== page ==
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The White-throated Kingfisher belongs to the Alcedinidae family in the Corachformes order. It is 26-30 cm in size and 75-120 grams in weight. This is a member of a family of compact small to medium-sized birds with comparatively large heads and beaks. The White-throated Kingfisher is a colorful bird with a chestnut brown head and abdomen. It has a white throat and chest, turquoise back and upper wings, and red beak and legs. In flight the large spots of blue and white on the wings are visible as well as the orange color of the under-wing. Fish is a small part of its very varied diet that includes insects, crustaceans, amphibians, reptiles, rodents, and songbirds. Small prey is immediately swallowed but larger prey is brought to a "dining table" in its territory. The prey is stunned by being hit against a hard object and then swallowed whole. It prefers humid areas such as cultivated fields, urban parks, orchards and river banks. A loud quick whistle ti-ti-tu-tu-tu is usually vocalized from a treetop or prominent perch. The White-throated Kingfisher nests in holes that it digs in earthen walls in a variety of habitats, not necessarily near bodies of water. The subspecies found in this area is the H.s. smyrnensis that breeds in the Middle East and eastward to west India. Its population is on the rise apparently due to its ability to adapt to human environment. In Palestine it is a common resident bird. Insecticides used for agriculture are known to threaten the population of the White-throated Kingfisher.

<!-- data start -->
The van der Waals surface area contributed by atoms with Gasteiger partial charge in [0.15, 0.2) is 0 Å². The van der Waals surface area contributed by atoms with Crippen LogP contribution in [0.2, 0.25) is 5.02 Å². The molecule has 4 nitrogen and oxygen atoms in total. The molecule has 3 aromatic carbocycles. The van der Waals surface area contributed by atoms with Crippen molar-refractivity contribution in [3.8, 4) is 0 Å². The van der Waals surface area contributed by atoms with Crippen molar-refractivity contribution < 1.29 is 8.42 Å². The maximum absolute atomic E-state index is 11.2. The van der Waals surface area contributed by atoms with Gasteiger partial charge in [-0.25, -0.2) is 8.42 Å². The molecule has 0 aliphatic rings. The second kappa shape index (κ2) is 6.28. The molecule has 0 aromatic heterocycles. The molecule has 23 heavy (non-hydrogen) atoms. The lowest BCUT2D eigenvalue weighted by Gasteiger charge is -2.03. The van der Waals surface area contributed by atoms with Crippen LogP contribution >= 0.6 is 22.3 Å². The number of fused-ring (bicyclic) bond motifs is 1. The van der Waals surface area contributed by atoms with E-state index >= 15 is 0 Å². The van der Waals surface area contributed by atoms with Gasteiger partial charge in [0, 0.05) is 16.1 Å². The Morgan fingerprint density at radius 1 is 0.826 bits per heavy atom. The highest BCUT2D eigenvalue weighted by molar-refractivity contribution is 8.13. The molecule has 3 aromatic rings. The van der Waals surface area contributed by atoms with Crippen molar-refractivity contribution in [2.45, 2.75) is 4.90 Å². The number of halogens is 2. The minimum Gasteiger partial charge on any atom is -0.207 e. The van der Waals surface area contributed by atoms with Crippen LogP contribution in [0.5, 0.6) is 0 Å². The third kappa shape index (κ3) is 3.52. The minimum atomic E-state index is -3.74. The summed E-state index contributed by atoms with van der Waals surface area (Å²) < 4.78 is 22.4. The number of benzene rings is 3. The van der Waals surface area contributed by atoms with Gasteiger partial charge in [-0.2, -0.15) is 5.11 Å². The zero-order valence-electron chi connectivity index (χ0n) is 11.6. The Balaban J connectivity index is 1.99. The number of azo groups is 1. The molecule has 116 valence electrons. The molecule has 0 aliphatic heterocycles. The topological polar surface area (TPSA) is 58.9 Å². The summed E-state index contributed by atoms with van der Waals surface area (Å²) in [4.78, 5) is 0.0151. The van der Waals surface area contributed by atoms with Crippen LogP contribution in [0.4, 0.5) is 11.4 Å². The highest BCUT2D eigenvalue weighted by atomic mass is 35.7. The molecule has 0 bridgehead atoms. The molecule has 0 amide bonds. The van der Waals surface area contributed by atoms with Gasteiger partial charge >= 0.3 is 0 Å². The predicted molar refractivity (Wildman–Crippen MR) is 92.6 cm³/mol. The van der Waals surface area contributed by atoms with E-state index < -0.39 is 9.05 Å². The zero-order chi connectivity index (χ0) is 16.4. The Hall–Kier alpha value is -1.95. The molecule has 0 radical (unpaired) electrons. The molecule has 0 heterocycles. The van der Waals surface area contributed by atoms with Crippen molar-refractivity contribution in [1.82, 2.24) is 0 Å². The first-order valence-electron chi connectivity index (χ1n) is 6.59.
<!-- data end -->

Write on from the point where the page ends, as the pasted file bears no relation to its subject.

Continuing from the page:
International conservation status: Least Concern
Regional conservation status: Least Concern
Migratory behaviour: Resident breeder
Sites: Beitillu, Umm at-Tut, Wadi Al-Quff nature reserves